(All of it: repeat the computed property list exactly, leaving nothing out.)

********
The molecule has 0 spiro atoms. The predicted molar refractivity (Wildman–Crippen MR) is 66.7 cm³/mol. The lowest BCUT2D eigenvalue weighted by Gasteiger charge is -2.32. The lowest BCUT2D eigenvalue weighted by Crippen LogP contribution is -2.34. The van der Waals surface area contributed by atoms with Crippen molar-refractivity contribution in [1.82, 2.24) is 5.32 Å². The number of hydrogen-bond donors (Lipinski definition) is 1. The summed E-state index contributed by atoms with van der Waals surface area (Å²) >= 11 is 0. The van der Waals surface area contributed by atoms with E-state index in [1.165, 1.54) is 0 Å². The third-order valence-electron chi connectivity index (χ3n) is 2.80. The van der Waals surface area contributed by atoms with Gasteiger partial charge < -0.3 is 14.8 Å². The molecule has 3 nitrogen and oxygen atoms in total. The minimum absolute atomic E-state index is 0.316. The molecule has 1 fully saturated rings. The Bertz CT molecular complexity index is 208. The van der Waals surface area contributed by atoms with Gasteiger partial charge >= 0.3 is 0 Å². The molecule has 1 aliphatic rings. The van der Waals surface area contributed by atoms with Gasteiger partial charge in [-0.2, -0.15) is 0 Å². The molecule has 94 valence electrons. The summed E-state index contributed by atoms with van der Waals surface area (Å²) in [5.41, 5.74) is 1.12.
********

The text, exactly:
The molecule has 0 spiro atoms. The predicted molar refractivity (Wildman–Crippen MR) is 66.7 cm³/mol. The lowest BCUT2D eigenvalue weighted by Gasteiger charge is -2.32. The lowest BCUT2D eigenvalue weighted by Crippen LogP contribution is -2.34. The van der Waals surface area contributed by atoms with Crippen molar-refractivity contribution in [1.82, 2.24) is 5.32 Å². The number of hydrogen-bond donors (Lipinski definition) is 1. The summed E-state index contributed by atoms with van der Waals surface area (Å²) >= 11 is 0. The van der Waals surface area contributed by atoms with E-state index in [1.165, 1.54) is 0 Å². The third-order valence-electron chi connectivity index (χ3n) is 2.80. The van der Waals surface area contributed by atoms with Gasteiger partial charge < -0.3 is 14.8 Å². The molecule has 3 nitrogen and oxygen atoms in total. The minimum absolute atomic E-state index is 0.316. The molecule has 1 fully saturated rings. The Bertz CT molecular complexity index is 208. The van der Waals surface area contributed by atoms with Gasteiger partial charge >= 0.3 is 0 Å². The molecule has 1 aliphatic rings. The van der Waals surface area contributed by atoms with Gasteiger partial charge in [-0.2, -0.15) is 0 Å². The molecule has 94 valence electrons. The summed E-state index contributed by atoms with van der Waals surface area (Å²) in [5.41, 5.74) is 1.12.